September is the time of year when managers of conservation areas take to the skies to conduct the annual aerial population census.
With the use of either a helicopter or small, fixed-wing aeroplane, the land is flown in East-West transects, 300m apart and all of the animals seen are counted. The aircraft usually contains the pilot and three passengers, or ‘spotters’. When an animal is encountered, the spotters will start counting the individuals in the group or herd. The data will include the herd composition; number of males, females, juveniles or unknowns. Generally, the information is given as a ratio of males: female: juveniles. One of the spotters will be in charge of operating a handheld logging device and record all sightings and group structure breakdown. At the moment of data entry, the current GPS location will also be taken.
Although one can never expect to count all of the animals on the property with this method, the error remains the same year after year. The results give the reserve managers a wealth of knowledge as to what is happening on the property. Population trends can be seen over time and the survival success of each species can be ascertained. Additionally, it allows managers to see wildlife hot spots on the reserve. For the most part, these will already be known to the manager. They will correlate with resources such as water points, good grazing areas or areas with more palatable tree species.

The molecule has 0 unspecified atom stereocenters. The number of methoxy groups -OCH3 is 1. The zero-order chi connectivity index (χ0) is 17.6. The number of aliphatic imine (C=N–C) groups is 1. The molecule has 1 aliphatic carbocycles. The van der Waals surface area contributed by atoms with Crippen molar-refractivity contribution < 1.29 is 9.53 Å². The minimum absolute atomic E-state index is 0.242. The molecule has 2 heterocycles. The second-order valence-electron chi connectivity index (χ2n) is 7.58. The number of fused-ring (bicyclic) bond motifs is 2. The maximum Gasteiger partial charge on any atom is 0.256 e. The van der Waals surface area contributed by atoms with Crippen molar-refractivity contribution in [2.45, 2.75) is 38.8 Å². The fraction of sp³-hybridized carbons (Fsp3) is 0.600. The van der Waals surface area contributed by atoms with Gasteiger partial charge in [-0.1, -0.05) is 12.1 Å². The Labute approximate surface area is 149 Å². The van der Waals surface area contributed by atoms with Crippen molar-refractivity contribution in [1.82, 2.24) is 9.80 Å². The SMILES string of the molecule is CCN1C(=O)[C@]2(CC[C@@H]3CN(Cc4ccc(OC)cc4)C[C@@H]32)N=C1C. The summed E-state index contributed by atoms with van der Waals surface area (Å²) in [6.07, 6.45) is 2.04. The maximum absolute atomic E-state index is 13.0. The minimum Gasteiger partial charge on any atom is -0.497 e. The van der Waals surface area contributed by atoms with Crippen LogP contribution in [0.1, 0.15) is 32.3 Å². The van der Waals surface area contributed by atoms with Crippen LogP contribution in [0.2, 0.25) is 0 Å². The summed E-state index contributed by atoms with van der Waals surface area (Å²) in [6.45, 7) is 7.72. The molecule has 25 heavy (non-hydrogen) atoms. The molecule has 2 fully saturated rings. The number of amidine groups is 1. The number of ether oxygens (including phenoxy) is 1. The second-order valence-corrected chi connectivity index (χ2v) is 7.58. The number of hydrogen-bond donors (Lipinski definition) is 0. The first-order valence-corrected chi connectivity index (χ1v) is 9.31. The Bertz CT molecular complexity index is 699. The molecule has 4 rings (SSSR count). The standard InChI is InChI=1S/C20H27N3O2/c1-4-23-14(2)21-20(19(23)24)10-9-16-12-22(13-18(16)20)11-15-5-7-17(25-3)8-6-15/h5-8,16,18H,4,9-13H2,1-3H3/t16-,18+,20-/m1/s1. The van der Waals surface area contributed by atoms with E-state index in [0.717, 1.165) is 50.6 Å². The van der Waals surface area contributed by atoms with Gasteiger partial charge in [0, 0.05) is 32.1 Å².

Generally speaking, the results will be viewed alongside the annual ecological survey. The ecological report evaluates the habitat and vegetation. Areas of interest include; veld type, species composition, grass palatability, plant community and production potential. The ecological survey will suggest the carrying capacity for the reserve – the maximum number of animals that the veld can sustainably support.
A conservation management tool
The results from the aerial census combined with the ecological survey allow managers to make informed conservation decisions. Should the aerial census show game numbers above the carrying capacity of the property, the managers and stakeholders of the property can discuss the viability of removing animals and the best method of doing so. It is likely that the decisions will be species specific. The options will include formulating a hunting quota, mass culling or translocation. There are pros and cons to all the options but it will take another ten blog posts to discuss them in the depth that they deserve. Should game numbers appear lower than the carrying capacity, then re-stocking can be considered.
The aerial census is just another tool in a manager’s arsenal. The information assists them in making decisions that will ensure the sustainability and ecological balance of these delicate conservation areas.